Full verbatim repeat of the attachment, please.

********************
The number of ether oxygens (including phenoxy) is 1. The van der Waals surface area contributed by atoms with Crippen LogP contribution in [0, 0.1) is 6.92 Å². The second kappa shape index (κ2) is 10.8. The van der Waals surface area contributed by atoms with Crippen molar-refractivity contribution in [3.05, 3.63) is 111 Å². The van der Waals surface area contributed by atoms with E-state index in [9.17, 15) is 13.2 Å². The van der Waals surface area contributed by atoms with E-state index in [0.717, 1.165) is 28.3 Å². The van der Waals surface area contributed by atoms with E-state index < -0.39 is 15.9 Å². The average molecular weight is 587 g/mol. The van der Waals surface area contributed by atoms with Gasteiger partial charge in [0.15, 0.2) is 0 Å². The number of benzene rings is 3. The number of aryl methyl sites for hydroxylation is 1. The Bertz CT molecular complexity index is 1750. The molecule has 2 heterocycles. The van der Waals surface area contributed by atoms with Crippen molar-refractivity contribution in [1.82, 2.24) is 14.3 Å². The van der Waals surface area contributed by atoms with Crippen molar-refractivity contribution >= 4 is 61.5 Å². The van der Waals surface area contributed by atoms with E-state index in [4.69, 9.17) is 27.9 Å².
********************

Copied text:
The number of ether oxygens (including phenoxy) is 1. The van der Waals surface area contributed by atoms with Crippen LogP contribution in [0, 0.1) is 6.92 Å². The second kappa shape index (κ2) is 10.8. The van der Waals surface area contributed by atoms with Crippen molar-refractivity contribution in [3.05, 3.63) is 111 Å². The van der Waals surface area contributed by atoms with E-state index in [9.17, 15) is 13.2 Å². The van der Waals surface area contributed by atoms with E-state index in [0.717, 1.165) is 28.3 Å². The van der Waals surface area contributed by atoms with E-state index < -0.39 is 15.9 Å². The average molecular weight is 587 g/mol. The van der Waals surface area contributed by atoms with Gasteiger partial charge in [0.15, 0.2) is 0 Å². The number of benzene rings is 3. The number of aryl methyl sites for hydroxylation is 1. The Bertz CT molecular complexity index is 1750. The molecule has 2 heterocycles. The van der Waals surface area contributed by atoms with Crippen molar-refractivity contribution in [1.82, 2.24) is 14.3 Å². The van der Waals surface area contributed by atoms with Crippen molar-refractivity contribution >= 4 is 61.5 Å². The van der Waals surface area contributed by atoms with E-state index in [4.69, 9.17) is 27.9 Å².